Yesterday was a sobering moment for sport. One of cycling's greatest champions was consigned to the rubbish bin. International Cycling Union chief Pat McGain said, "Lance Armstrong has no place in cycling; he deserves to be forgotten."
In essence, it means that Lance Armstrong's name will be replaced by a blank space. The winner of seven Tour de France titles will be reduced to a nameless cheat. It was sobering because it showed us everything that was wrong with sport; it was sobering because it was a monumental fall from grace; it was sobering because it showed that if the governing bodies show enough doggedness and intensity, they can win the battles.
"I think they've cut the ground from under Lance Armstrong," said senior writer Ayaz Memon. "He has been such an iconic figure not just for what he achieved as a cyclist but also for what he did through his cancer foundation. I think it's one of the most damaging and dramatic stories you can find in sports across any era."
"Lance fought against the authorities for almost 10-12 years and it seemed as if he has won the day until new revelations came through. And there are two things of note that arise through this: 1. The rigour with with which the American authorities went after him and 2. Armstrong fought back with equal effort but the evidence was overwhelming."
It is the kind of deceit that you don't want to see your sporting hero respond to. When you see a sporting hero fall, how do you feel? We, in India, have seen something similar happen when Mohammad Azharuddin was caught in the match-fixing scandal.
"It's bewildering and it's shocking. It's mind-numbing."
But at the same time, people still talk about Azahruddin's batting in glowing terms. Hansie Cronje has been forgiven by many. Some of the match-fixing accused are on TV as experts. Does cricket need to wipe the slate clean too? Does cricket need to expunge their records completely?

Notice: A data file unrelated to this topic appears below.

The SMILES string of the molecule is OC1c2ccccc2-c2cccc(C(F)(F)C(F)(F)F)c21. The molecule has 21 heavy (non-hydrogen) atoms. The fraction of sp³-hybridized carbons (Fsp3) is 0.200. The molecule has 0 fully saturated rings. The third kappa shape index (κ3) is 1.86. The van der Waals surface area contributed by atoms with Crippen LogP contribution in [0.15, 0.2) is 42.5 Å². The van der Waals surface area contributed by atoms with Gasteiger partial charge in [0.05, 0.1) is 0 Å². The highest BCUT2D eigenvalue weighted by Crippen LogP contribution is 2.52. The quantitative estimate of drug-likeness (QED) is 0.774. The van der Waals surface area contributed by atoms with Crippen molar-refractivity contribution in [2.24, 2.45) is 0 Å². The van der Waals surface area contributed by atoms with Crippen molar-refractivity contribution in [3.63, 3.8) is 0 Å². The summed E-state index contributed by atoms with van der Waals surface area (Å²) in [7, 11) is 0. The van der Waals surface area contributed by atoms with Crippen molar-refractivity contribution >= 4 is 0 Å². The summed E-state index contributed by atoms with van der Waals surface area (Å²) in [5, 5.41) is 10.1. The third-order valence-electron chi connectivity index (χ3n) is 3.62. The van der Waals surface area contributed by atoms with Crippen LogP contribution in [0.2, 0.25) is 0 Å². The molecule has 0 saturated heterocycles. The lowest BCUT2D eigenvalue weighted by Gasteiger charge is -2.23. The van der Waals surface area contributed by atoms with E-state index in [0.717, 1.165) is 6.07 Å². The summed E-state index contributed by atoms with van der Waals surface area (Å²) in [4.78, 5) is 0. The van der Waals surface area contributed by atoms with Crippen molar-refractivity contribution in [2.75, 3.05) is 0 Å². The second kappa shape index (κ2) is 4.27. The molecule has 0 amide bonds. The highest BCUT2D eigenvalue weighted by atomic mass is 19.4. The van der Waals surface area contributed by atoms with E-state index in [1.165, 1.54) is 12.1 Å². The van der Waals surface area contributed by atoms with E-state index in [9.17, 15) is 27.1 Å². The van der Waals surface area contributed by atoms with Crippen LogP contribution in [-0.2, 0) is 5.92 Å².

"If you are asking me whether their records should exist or not, it's a little different for cricket because it is a team game. In cricket, all kinds of things get affected," said Ayaz.
However, haven't things already been affected. The moment the match was fixed, things were affected. Would keeping the memory of a particular knock solve anything?
"It is a little complex but I share the view that there must be a very strong deterrent towards fixing in cricket."
But what is that deterrent?
"Expunging the records is one way of doing it but one needs to sit with some thinkers and decide whether it affects the history of the game. You might find that a player has played for 10 years, fixed two matches and been unlucky to be caught for one. That's bad enough but do you expunge all his records? So these are issues that are not easily addressed but I do agree that a severe indictment needs to be passed and perhaps even expunging the records is an option."
On the other hand, is there enough of a stigma attached to match-fixing in the sub-continent? For example, Salman Butt, who was convicted and went to jail for match-fixing was sitting in a studio as a cricket expert in Pakistam.
"There is a stigma attached but perhaps in the sub-continent... the players, officials, umpires have taken it seriously enough. Because cricket has exploded so much that it's almost like the Wild West -- everyone's out to make a quick buck and anything goes."
ICC's Dave Richardson had recently said that there needs to be a war of corruption in the sports but still you wonder if the ICC is doing enough, indeed if it CAN do enough. The least sports fans across the globe can expect is that players on the field aren't play-acting, they are giving it their all -- and that is the biggest battle that sports authorities around the world are facing.
Watch the entire discussion between Ashish Magotra and Ayaz Memon in the video above.